A wild and wonderful exploration of the history of the Rose Tree – or Rhododendron
From the giant, long-lived Rhododendron falconeri, with its peeling cinnamon bark on sculptured trunks to the delicate potted azalea on the garden patio, almost everyone has a rhododendron within reach of their daily lives. But who knows anything about this mysterious plant?
Two hundred years ago the rhododendron was dragged to Britain from the dizzying heights of its natural habitat in the Sino-Himalayas by avaricious British collectors. Some of the species mutated; others proved hardy and easy to hybridise. Today the rhododendron has made a greater impact on the English landscape than any other plant.
Jane Brown uncovers the rhododendron's story which reaches back hundreds, some say thousands, of years (the dove returning to Noah's ark was, apparently, carrying the leaf of a rhododendron). The Aztecs favoured it for their pleasure gardens (although the Jesuits believed they discovered it); the Chinese use it in medicines; mariners used it as ballast cargo; it has excited royal passions (Edward Prince of Wales surrounded himself with them at Virginia Water in the 1920s) and been the source of personal feuds (in the Rhododendron Society). After the First World War the government thought enough of the plant to fill Windsor Great Park with them in order to cheer up the nation.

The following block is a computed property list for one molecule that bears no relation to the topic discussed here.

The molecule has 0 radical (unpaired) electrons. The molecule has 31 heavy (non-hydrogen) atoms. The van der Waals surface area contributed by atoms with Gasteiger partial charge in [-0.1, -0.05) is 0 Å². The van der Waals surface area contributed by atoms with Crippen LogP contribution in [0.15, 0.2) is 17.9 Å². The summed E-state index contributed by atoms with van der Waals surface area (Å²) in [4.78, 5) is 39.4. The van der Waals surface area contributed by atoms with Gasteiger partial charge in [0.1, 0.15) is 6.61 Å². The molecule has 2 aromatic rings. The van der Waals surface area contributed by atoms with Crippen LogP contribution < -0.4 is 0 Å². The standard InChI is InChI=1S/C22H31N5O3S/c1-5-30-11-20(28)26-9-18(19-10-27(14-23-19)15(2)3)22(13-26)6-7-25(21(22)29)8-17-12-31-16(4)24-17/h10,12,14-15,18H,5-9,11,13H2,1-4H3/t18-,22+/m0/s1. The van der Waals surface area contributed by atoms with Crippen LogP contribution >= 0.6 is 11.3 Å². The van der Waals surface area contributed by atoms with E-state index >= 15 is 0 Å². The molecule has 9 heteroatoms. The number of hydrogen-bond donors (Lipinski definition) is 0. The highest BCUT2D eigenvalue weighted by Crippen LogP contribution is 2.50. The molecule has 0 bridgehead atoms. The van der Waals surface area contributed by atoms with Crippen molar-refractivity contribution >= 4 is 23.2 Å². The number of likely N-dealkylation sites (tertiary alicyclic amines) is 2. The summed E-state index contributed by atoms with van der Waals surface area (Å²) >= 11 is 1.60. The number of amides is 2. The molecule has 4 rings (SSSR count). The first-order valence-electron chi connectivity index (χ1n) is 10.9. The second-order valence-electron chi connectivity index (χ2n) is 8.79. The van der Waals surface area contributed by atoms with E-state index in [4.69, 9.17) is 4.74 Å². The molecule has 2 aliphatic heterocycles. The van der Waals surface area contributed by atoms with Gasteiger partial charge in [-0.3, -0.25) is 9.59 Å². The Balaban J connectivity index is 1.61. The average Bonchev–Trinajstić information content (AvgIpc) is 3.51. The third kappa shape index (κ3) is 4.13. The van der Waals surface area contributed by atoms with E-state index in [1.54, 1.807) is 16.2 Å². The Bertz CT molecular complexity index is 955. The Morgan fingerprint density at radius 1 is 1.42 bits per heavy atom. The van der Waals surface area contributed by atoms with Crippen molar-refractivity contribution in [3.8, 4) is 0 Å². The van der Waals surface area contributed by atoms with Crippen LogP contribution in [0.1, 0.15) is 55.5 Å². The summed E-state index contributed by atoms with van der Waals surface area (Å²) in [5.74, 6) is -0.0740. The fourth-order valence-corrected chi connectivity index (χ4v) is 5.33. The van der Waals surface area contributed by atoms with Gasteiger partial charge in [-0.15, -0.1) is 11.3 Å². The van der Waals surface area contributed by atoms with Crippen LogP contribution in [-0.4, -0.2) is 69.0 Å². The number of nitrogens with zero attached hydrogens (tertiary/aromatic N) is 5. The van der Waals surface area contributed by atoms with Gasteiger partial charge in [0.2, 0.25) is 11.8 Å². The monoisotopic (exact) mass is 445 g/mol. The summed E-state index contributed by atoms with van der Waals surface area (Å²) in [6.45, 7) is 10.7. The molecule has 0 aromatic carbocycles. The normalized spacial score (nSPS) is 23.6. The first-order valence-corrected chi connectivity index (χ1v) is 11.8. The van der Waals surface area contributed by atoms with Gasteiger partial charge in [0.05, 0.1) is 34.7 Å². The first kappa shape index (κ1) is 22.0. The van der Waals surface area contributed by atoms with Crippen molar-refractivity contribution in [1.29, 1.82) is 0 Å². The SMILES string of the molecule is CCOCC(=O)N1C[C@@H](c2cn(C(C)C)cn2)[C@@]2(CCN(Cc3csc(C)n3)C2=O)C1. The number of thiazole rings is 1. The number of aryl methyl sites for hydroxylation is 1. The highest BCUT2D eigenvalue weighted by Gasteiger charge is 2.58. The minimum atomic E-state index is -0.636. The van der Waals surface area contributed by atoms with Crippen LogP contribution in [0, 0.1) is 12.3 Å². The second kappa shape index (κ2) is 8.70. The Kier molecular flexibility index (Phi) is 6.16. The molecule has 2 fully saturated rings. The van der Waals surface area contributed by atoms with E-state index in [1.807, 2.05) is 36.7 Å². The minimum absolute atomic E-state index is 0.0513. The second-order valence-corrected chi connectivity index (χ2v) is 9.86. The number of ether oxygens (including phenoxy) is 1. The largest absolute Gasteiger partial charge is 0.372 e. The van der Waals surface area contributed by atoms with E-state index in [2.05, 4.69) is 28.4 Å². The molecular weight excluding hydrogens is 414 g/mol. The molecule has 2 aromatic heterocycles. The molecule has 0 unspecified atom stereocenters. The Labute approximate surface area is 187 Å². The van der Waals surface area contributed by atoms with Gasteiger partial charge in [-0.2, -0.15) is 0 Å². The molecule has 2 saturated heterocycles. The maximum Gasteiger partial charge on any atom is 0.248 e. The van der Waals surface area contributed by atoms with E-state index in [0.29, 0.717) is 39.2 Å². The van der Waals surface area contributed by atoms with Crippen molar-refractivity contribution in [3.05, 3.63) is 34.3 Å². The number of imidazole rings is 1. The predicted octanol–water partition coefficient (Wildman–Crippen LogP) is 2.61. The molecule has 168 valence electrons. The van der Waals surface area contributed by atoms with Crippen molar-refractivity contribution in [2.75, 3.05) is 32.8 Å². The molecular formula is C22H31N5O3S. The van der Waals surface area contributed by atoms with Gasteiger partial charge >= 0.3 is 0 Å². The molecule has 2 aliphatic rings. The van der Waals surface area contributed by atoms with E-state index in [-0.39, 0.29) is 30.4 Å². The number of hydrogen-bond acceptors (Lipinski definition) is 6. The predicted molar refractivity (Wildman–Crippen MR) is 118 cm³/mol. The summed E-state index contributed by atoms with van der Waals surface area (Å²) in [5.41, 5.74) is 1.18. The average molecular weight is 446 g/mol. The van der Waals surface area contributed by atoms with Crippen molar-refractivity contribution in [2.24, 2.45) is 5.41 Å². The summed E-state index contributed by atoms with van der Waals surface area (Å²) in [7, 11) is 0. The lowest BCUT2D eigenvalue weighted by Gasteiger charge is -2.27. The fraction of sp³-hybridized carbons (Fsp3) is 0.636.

The epitome of bad taste, the scourge of conservationists or a majestic and ancient beauty forced to exist out of its natural habitat? Jane Brown ultimately asks: What is the rhododendron for? Though all plants have an ultimate purpose to their existence, the rhododendron apparently has no obvious one.
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Praise for IN PURSUIT OF PARADISE:
‘A fresh and beautifully illustrated account of gardeners’ ideals and their realisations… Open it at any page and one is hooked’ Natasha Spender, Daily Mail
‘The most enchanting, erudite and thought-provoking book on the subject to be published for many years’ Amanda Craig, Independent on Sunday
‘Completely absorbing’ Peter Parker, Daily Telegraph
‘A series of idiosyncratic, delightfully informative and elegantly written essays…This year’s ideal Christmas present for the literate gardener’ Sir Roy Strong, Sunday Express
‘A genuinely important contribution, not just to understanding gardens of the past, but to how we might get the most pleasure from the gardens of the future’
Montagu Don, Observer
‘If you want to be impressively well-informed about why every self-respecting home must have a patio, or why delphiniums, gladioli and larkspur are distinctly passť, then latch on to this illuminating book’
Penelope Lively, Mail on Sunday
‘Be warned. This is a rich brew, not to be taken in one gulp. Gardening in this book encompasses science and history, philosophy and art, literature and the military, politics and sex… it is all tremendous fun’
Ruth Gorb, Guardian
Jane Brown is the author of Gardens of a Golden Afternoon, Eminent Gardens, a biography of Lutyens, and The Pursuit of Paradise: A Social History of Gardens and Gardening.
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